State makes it harder for cities to downzone

Law protects property rights at the expense of land-use planning

A new state law will restrict cities' ability to shape development patterns through zoning changes, strengthening property owners' ability to preserve their "grandfather" rights.

The new law limits the effect of "downzoning," a tool cities use to phase out certain high-intensity land uses.

For example, a city may downzone an area that allows 10-unit apartment buildings, limiting future uses to duplexes or single-family homes. A city may downzone an area to limit new commercial uses near a residential area.

Existing structures can remain, grandfathered in.

However, downzoning creates a classic conflict between city planners and property owners. As cities change, city leaders change zoning to encourage housing, commerce and industry in different parts of the city.

Those zoning changes affect how property owners can use their land -- and ultimately, the land value.

To Blake Graham, Minneapolis' manager of development and zoning controls, the new legislation is a "real blow" to land-use planning.

To Alyssa Schlander, director of government affairs for the Minnesota Automobile Dealers Association, who lobbied for the change, it is a matter of fairness. Cities shouldn't be able to rezone and limit future uses without compensating property owners for the lost value, she said.

The old law limited property owners' ability to improve downzoned properties. For instance, Schlander said a "grandfathered" property could not be rebuilt if it had 50 percent damage or greater.

Further, the owner could make necessary repairs and maintenance but could not improve the property, she said.

Graham said the old law helped phase out nonconforming uses, prohibiting improvements that would significantly extend the structure's life.

Schlander and a coalition calling itself the Alliance for Reasonable Municipal Regulation (ARMR) successfully pressed to change the law. Starting Aug. 1, a property owner with a nonconforming use may tear down the building and rebuild it. If structures are 100 percent destroyed, the owners may rebuild them if they apply for permits within 180 days.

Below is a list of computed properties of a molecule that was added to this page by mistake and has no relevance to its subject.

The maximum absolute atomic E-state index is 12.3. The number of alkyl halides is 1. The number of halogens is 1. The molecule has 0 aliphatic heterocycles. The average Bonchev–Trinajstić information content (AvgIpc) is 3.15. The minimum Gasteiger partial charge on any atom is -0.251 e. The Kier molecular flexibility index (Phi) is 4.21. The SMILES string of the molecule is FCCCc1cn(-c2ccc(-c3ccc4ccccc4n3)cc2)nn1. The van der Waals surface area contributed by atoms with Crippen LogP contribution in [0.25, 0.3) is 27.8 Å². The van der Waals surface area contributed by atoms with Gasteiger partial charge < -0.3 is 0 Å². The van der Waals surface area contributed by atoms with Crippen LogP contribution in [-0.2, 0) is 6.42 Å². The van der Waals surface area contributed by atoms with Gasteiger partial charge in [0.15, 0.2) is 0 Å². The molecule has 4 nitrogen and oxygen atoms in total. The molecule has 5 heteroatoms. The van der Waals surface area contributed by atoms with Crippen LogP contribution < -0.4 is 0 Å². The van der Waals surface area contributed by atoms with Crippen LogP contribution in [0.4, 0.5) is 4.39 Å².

The new law may have "a slight upside" because owners would fix up properties, Graham said, but he did not support the change. It means all grandfathered properties "are a permanent monopoly."

Said Graham, "They will never be extinguished through destruction and deterioration … because you can repair them and rebuild them."

ARMR included the auto dealers, outdoor advertisers, the state and Twin Cities builders associations, the Minnesota Realtors Association, the Minnesota Petroleum Marketing Council, Marathon Ashland Oil, Super America, the Minnesota Grocers Association, and the National Association of Office and Industrial Properties, Schlander said.

Laura Offerdahl, intergovernmental relations representative for the League of Minnesota Cities, lobbied against the change. "We would have preferred no change at all," she said.

Graham said Minneapolis leaders recognized that nonconforming properties might need some improvements. In 1995, Minneapolis created a process to allow owners to seek approvals for alterations and even expansions to nonconforming uses, including a public hearing before the Minneapolis Planning Commission.

The new state law allows the property owners to completely rebuild, without any public hearing, Graham said.

Schlander said the old law was "set up to force people's property to deteriorate."

She said if the city wants something else on a piece of property, it could still condemn it -- and pay the property owner fair compensation for taking the land for a public good.

"The issue of downzoning we felt was so unfair," she said.

ARMR passed two other pieces of legislation last session, including one that will limit the length of city-imposed building moratoriums, Schlander said.

Under the old law, cities could impose a one-year moratorium with an 18-month extension, she said. The new law limits moratoriums to one year, unless the city is resolving an issue outside of its control, such as an environmental impact statement.